(Photo by Johanna Kaiser for boston.com)
The Boston Parks and Recreation Department is keeping a close eye on newly planted trees lining Copley Square as the trees take root.
A total of 20 trees--12 red maples, four ginkgo biloba trees, and four seedless sweet gums--were planted in the square last month to replace 20 London planes infected with a canker stain fungus and although some of the trees might look dead, they are getting established in their new locations, city officials say.
The trees are being watered on a regular schedule and being cared for, said the city’s Parks Department, but dead leaves are expected to continue to fall from the trees as part of their transplanting process.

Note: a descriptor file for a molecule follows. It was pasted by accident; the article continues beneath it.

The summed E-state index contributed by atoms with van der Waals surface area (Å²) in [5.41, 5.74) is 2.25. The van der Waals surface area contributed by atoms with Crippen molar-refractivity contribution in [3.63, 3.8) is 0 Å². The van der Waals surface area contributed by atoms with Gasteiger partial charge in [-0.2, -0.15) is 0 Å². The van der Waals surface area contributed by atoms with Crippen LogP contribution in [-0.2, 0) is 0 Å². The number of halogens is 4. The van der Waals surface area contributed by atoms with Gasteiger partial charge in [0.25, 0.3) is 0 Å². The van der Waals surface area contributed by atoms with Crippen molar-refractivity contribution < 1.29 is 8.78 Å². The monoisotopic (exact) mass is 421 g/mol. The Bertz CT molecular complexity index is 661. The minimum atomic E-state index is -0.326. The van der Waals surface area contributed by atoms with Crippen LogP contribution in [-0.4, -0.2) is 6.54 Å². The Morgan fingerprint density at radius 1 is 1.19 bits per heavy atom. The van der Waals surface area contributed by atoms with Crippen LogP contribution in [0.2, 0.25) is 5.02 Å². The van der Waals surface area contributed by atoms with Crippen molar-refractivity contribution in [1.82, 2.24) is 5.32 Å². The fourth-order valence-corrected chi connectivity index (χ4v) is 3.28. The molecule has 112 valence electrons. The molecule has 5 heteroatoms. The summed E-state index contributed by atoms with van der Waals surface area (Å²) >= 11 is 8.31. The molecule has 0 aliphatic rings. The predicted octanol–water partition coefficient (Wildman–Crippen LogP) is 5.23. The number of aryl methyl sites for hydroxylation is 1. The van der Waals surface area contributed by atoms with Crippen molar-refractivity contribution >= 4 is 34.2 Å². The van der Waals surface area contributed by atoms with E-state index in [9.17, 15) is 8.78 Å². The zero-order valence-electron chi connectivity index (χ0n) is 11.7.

That might make the trees look ragged for the next few weeks.
The trees were planted when they were about 2 to 2.5 inches in diameter at breast height.
A diverse species of trees were planted in the hopes of reducing the chances of the park’s trees being devastated by a particular disease or pest in the future.
The city notes that even with care, some trees may not survive. The trees are under warranty and those that do not thrive are will be replaced by the nursery.